Line Engraving

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Related to Line Engraving: Copperplate engraving

line engraving

[′līn in‚grāv·iŋ]
(graphic arts)
McGraw-Hill Dictionary of Scientific & Technical Terms, 6E, Copyright © 2003 by The McGraw-Hill Companies, Inc.
The following article is from The Great Soviet Encyclopedia (1979). It might be outdated or ideologically biased.

Line Engraving


a very old type of engraving on metal, predominantly copper, in which the depressions in the plate are made with a sharp burin.

The origin of line engraving goes back to the carved decorations on various metallic wares. In the Middle Ages lines cut in metal were often filled with a coloring compound, mainly black pigment, making it possible to transfer the image onto paper. The reproduction of these impressions as samples for gunsmiths and gold and silver craftsmen led to the appearance of line engraving proper sometime in the first half of the 15th century. The oldest examples of line engraving are naively executed playing cards and sheets depicting the Virgin, saints, and evangelical scenes. The engravings were widespread along the Rhine (the main commercial artery of Western Europe), in Switzerland, Germany, Alsace, and the Netherlands.

The art of line engraving was perfected in the 15th century in the works of anonymous craftsmen (for example, Master E. S.) who made ornaments for silver objects. It reached the zenith of its development toward the end of the 15th century in the works of M. Schongauer and A. Dürer in Germany and A. Pollaiuolo, A. Mantegna, and M. Raimondi in Italy. Line engraving flourished in the Netherlands in the 16th century (Lucas van Leiden) and in France in the 17th century (R. Nanteuil and others). The old masters of line engraving achieved a highly convincing treatment of the human form, objects from daily life, and the texture of various fabrics. They solved extremely complex problems of anatomy, perspective, and composition, and their figures exhibit philosophical depth.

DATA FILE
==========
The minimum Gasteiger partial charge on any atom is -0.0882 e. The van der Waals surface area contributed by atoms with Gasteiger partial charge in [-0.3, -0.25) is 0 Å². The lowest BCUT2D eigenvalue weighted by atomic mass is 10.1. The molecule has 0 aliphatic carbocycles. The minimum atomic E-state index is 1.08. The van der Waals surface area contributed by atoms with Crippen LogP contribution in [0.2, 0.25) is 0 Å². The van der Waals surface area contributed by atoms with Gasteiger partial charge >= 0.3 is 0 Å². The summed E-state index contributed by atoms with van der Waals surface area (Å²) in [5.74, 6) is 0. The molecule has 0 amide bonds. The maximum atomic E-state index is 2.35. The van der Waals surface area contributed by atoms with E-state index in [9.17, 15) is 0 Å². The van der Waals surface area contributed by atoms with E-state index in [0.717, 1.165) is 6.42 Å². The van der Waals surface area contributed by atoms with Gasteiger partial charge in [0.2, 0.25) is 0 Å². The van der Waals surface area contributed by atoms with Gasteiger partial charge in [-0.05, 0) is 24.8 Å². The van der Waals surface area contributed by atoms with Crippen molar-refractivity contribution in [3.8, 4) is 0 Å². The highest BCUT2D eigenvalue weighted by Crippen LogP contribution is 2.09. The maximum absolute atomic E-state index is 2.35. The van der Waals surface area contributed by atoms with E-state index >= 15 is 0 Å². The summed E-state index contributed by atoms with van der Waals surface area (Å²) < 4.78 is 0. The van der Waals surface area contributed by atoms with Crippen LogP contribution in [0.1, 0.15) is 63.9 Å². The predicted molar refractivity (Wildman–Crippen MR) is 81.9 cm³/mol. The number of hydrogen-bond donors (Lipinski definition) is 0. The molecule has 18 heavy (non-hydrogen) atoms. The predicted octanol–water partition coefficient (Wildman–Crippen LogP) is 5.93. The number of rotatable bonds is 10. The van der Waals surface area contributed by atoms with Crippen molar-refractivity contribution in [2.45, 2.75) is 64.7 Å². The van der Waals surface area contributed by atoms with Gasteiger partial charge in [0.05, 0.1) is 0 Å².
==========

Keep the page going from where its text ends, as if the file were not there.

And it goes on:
The technique of line engraving is characterized by a strict rhythm of parallel lines or cross-hatching. Precise strokes accurately outline and fill in a three-dimensional form, and the number and density of the strokes suggest shading and tone. However, line engraving’s limited artistic possibilities—for example, the inability to render the ambience of light and air or the attractiveness of nature—and its exceptionally time- and labor-consuming character led in the 17th century to its decline and replacement by various etching techniques. However, until the 19th century line engraving remained the principal technique used in making maps, cityscapes (vedute), scientific illustrations, and, particularly, reproductions (on large pages) of paintings, sculptures, and architectural works for albums (so-called ouvrages).

In Russia, after short-lived experiments in book ornamentation in the 16th century, line engraving became popular at the end of the 17th century through the work of Ukrainian craftsmen, such as I. Shchirskii. It initially was used in the production of printed publications (the work of A. Trukhmenskii and L. Bunin). In the 18th century the brothers A. F. Zubov and I. F. Zubov used line engraving to depict various views, battle scenes, and other subjects. Line engraving combined with etching was used by the portraitists E. P. Chemesov and G. I. Skoro-dumov. In the 19th century the tradition of line engraving was preserved at the St. Petersburg Academy of Arts in the works of N. I. Utkin, A. G. Ukhtomskii, and F. I. Iordan.

In the early 19th century a special type of line engraving called outline or contour engraving was widely used for illustrations, primarily of the ancient Greek and Roman authors. The engravings were based on the drawings of classicist artists. For example, the line engravings of the Italian master T. Piroli are based on drawings by the Englishman J. Flaxman. In Russia this type of line engraving was perfected by F. P. Tolstoi (illustrations of I. F. Bogdanovich’s poem Sweetheart, which were based on the artist’s own drawings; 1820–33).

With the development of photomechanical methods of reproduction, line engraving greatly declined in importance. Since roughly 1850 it has been used almost exclusively in the preparation of government papers and banknotes. Variations of line engraving have been used on steel (first half of the 19th century), organic glass, and plastic (20th century), but these efforts have not had much artistic significance. A number of 20th-century artists, however, have proved to be masters of line engraving in its traditional form (D. I. Mitrokhin in the USSR, J. Laboureur in France, and D. Galanes in Greece).


See references under engraving.


The Great Soviet Encyclopedia, 3rd Edition (1970-1979). © 2010 The Gale Group, Inc. All rights reserved.
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